Alaska Airlines has taken a ton of heat today for its decision to raise prices for business and first class tickets on Emirates by as much as 100%. Now it is defending itself on its blog, claiming that its old award chart was unsustainable and blaming “travel-hacking” for the change. It also promsies to give notice next time “when at all possible”.
First off, you should read the blog post.
Alaska Airlines Defends Lack of Notice
Alaska reasons that while it normally will provide notice for devaluations, it could not in this case.
Given the dynamics of this particular award, we were unable to announce changes in advance.
Scott from Travel Codex reasons that one reason may be that hold times would be absolutely astronomical in the days leading up to the devaluation.
I do not doubt that — Alaska is a small airline and the partner award desk team is very small…so small they can all sit around a table together.
Nevertheless, it seems a pretty weak reason to devalue a program in such a draconian manner with no notice.
Alaska Airlines Promises to Give Notice…When it Can
Alaska also said that today’s devaluation should be seen as an anomaly.
This approach doesn’t represent a new normal. Our policy is to communicate significant program changes with at least 30 days’ notice when at all possible.
If that is the “policy” then why wasn’t it followed today? What “dynamics” were at play?
It explicitly promises to give notice for all future changes to the Emirates award chart:
Future changes, if any, to these award levels will be given with advance notice.
But how much notice? And why not this time? And does the “when at all possible” caveat apply to this too?
Alaska Airlines Blames “Travel Hackers” for Change
Alaska argues that Emirates pricing was “below market level” (not true when you compare Alaska to JAL, which also offers Emirates redemptions):
Alaska’s premium Emirates awards have long been known as an exceptionally good deal. With the rise of “travel-hacking,” intended to exploit Mileage Plan’s award routing rules, coupled with below-market award levels, our previous award levels were unsustainable. The new award levels enable Alaska to continue to offer Emirates Business Class and First Class as a redemption option.
Blogs that talk up Alaska Airlines First Class Emirates redemptions are a two-edged sword. They are critical for helping people understand where their miles can take them while at the same time risk spoiling a good deal through overexposure.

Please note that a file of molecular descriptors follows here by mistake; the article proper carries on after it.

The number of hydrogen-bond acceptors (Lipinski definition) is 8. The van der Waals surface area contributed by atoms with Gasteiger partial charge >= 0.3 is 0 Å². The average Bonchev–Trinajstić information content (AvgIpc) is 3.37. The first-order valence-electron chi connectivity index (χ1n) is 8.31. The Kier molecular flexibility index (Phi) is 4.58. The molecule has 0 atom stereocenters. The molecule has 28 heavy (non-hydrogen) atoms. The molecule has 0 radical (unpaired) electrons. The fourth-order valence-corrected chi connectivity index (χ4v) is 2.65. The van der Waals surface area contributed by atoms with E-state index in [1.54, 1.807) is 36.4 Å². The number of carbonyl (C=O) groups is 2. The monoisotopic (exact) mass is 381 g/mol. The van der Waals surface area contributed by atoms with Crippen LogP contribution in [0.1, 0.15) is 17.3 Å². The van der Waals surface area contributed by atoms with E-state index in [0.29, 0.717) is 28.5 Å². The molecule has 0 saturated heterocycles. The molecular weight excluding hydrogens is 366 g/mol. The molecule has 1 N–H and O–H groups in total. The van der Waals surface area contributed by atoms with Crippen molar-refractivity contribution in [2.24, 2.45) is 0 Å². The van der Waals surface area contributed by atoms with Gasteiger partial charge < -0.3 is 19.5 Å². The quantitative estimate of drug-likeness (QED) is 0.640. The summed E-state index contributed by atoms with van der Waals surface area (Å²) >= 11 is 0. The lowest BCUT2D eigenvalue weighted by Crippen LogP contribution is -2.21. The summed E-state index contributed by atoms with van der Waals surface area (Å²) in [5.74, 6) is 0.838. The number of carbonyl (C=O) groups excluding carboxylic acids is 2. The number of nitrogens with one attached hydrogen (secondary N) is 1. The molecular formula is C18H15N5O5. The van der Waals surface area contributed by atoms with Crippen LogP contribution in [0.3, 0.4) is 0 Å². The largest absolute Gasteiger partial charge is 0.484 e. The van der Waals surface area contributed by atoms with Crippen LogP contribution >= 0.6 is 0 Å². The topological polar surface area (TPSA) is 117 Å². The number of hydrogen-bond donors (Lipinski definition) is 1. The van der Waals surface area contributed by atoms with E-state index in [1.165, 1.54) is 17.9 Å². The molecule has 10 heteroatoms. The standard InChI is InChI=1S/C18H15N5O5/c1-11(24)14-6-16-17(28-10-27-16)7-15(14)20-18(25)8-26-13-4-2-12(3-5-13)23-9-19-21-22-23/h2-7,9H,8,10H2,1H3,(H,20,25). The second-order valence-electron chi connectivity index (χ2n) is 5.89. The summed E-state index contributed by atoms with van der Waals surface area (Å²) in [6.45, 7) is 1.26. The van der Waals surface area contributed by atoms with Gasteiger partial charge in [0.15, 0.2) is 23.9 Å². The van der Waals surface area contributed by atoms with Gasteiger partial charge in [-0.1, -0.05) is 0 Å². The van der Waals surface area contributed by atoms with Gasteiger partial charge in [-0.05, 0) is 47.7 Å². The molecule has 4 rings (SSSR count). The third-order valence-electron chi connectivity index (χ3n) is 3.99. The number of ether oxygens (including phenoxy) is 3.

I am of the opinion that bloggers contribute far more good than bad and those fuming at bloggers are just being selfish. Nevertheless, I think we can all agree that stories like this in the Daily Mail did the most damage.
Did Emirates Force Alaska to Raise Prices?
Earlier today we saw the following tweet from Alaska:
The outstanding question remains whether Emirates does have some sway over pricing or whether it simply raised reimbursements levels, in a sense making each redemption on Emirates much more expensive. Or perhaps they did nothing and this is just subterfuge by Alaska.
Take it from this contract lawyer — those changes don’t happen overnight, so if this was only a matter of Alaska having to pay Emirates more, it would have been signed and negotiated weeks to months in advance.
My theory is that Emirates probably did put some pressure on them, but ultimately Emirates cannot force Alaska to raise its mileage prices … it can only block space or raise the price it charges Alaska for that space.
I wonder if this devaluation will fix the problem agents have in seeing one less seat than is available to Emirates’ own members?
Alaska Airlines Will Refund All Mileage Purchases Made On or After 01 March 2016
In an unsurprising move, Alaska has offered to refund any mileage purchase made in anticipation of an Emirates redemption — which means any mileage purchase whatsoever made on or after March 01, 2016.
That’s the right thing to do and today’s devaluation may well have prompted detrimental reliance lawsuits had such refunds not been offered.
Alaska has lost all credibility and trust in my mind and will have to do far more than refund mileage purchases to regain it. Truth be told, the Emirates redemptions were “too good to be true” and thus a change (though not so dramatic) was expected. Even this drastic change would have been grudgingly accepted with some notice. Alaska broke the cardinal rule of trust and its effort to say, “we’re still good and won’t do it next time” rings hollow, especially when Alaska only promises to give advance notice “when at all possible”.